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Dr. Ty Hedrick research in PNAS, “It pays to follow the leader: Metabolic cost of flight is lower for trailing birds in small groups”

June 19, 2024

Many bird species commonly aggregate in flocks for reasons ranging from predator defense to navigation. Available evidence suggests that certain types of flocks—the V and echelon formations of large birds—may provide a benefit that reduces the aerodynamic cost of flight, whereas cluster flocks typical of smaller birds may increase flight costs. However, metabolic flight costs have not been directly measured in any of these group flight contexts [Zhang and Lauder, J. Exp. Biol. 226, jeb245617 (2023)]. Here, we measured the energetic benefits of flight in small groups of two or three birds and the requirements for realizing those benefits, using metabolic energy expenditure and flight position measurements from European Starlings flying in a wind tunnel.

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Salomé Jaramillo Gil (Bruno Lab) Featured in UNC Research!

June 7, 2024

Salomé Jaramillo Gil’s research journey began during her undergraduate studies in Colombia, where she studied the habitat preferences of the yellow stingray in the Caribbean. Then, she moved to Mexico, where she pursued a master’s degree in marine ecology, affording her the opportunity to study whale sharks’ movements in the Gulf of California. Now, as a Fulbright scholar, she is embarking on her PhD in biology at UNC-Chapel Hill under the mentorship of biology professor John Bruno. Her doctoral research is taking her to the Galápagos Islands, where she is focusing on the behavior and ecology — the relationship between an organism and its environment — of hammerhead sharks and eagle rays.

We asked Salomé about her research and experience in the archipelago. READ MORE

Biology Staff Member Honored for ‘Herculean’ Work

May 15, 2024

In 1981, her senior year, Summer Montgomery took a class unrelated to her major in radio, television and motion pictures: Botany 10. Now, 43 years later, Montgomery works as a student service specialist for UNC-Chapel Hill’s biology department in Coker Hall, just down the hall from where that class was held in Room 201.

The botany course’s instructor made a big impact on the young Tar Heel.

“His name was Dr. William Koch, but he made sure everyone called him Willy,” Montgomery said. “He taught me how to think outside of the box, expand my mind and realize that it’s never too late to learn something new.”

Montgomery credits much of her personal success to this advice. That success includes the 2024 Massey Award, which honors “unusual, meritorious or superior contributions” by University employees.

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Hollings Scholarship Awarded to Three UNC-CH Undergraduate Researchers

May 3, 2024

Congratulations to Clara DiVincenzo, Lucy Henthorn, and Isabel Leonard, who were recently awarded the prestigious National Oceanic and Atmospheric Administration’s (NOAA) Ernest F. Hollings Scholarship!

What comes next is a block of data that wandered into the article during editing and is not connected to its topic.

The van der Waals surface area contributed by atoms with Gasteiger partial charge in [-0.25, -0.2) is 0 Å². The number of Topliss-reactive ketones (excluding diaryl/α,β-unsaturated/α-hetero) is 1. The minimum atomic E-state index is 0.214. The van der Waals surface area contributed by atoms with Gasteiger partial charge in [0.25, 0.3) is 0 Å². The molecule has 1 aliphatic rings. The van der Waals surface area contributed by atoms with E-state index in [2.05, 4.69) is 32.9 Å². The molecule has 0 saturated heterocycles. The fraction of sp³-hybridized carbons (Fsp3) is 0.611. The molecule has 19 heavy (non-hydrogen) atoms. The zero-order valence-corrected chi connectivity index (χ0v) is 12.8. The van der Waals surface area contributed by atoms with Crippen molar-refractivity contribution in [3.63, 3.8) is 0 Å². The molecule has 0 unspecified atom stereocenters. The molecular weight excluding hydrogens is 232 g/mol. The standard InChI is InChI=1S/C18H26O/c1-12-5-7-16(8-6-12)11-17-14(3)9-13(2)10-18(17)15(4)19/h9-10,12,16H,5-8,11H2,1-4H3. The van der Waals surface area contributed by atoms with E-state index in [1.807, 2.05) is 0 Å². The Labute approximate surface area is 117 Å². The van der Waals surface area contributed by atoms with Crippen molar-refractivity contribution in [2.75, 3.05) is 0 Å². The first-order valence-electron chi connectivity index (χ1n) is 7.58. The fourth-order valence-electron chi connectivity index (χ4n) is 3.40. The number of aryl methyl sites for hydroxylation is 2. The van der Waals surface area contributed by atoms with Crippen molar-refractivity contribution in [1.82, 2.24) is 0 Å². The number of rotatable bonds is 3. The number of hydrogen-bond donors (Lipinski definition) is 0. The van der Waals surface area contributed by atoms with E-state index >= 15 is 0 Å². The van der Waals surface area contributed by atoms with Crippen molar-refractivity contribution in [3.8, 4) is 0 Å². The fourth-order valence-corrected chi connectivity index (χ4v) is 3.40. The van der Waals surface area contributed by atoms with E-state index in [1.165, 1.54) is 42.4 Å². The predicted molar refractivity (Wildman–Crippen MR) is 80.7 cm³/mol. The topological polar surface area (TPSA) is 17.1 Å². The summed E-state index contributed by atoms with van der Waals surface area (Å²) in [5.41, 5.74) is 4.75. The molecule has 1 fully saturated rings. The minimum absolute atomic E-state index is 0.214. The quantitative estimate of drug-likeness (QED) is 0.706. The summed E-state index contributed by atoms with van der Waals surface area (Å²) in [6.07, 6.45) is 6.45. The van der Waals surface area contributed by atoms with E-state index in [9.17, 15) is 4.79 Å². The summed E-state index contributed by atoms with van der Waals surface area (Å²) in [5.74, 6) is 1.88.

Clara DiVincenzo is a sophomore at UNC majoring in Biology and Statistics and Analytics with a minor in Marine Sciences. At UNC, she is a Buckley Public Service Scholar, Biology Ambassador, Biology Peer Instructor, and Morehead-Cain Scholar. Her research in the Castillo Lab in the Department of Earth, Marine, and Environmental Sciences focuses on the molecular mechanisms of coral-algal symbioses.

Lucy Henthorn is currently a sophomore studying Environmental Science and Marine Science at UNC. Her current research focuses on the Thermal Limits of different North Atlantic fish species and how acclimation temperature affects their thermal limits, and she plans to write an Honors Thesis focused on predicting the migration and habitat ranges of these fish species based on current climate change models.

Isabel Leonard is currently a sophomore majoring in biology and minoring in marine science. As a part of her NOAA Hollings application, Isabel focused on an independent research project about Queen conch conservation in the Bahamas that she headed from high school and carried into her first year here at UNC. Her research centered around finding ways to prevent overfishing using citizen science by employing commercial fishermen in collecting data about conch sexual maturity. Isabel hopes to be able to continue research like this on a higher level during her internship at a NOAA facility next summer.

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Recent Publications by Xiao Feng!

April 25, 2024

Dr. Feng and his lab have been featured in several recent publications. Below are a couple of highlights:

  • Rethinking ecological niches and geographic distributions in face of pervasive human influence in the Anthropocene, Biological Reviews – a theoretical work (termed HiBAM) about new considerations of ecological niche in the world of increasing human impacts.
  • Phenological similarity and distinctiveness facilitate plant invasions, Global Ecology and Biogeography – investigates how does the timing of flowering affect plant invasion success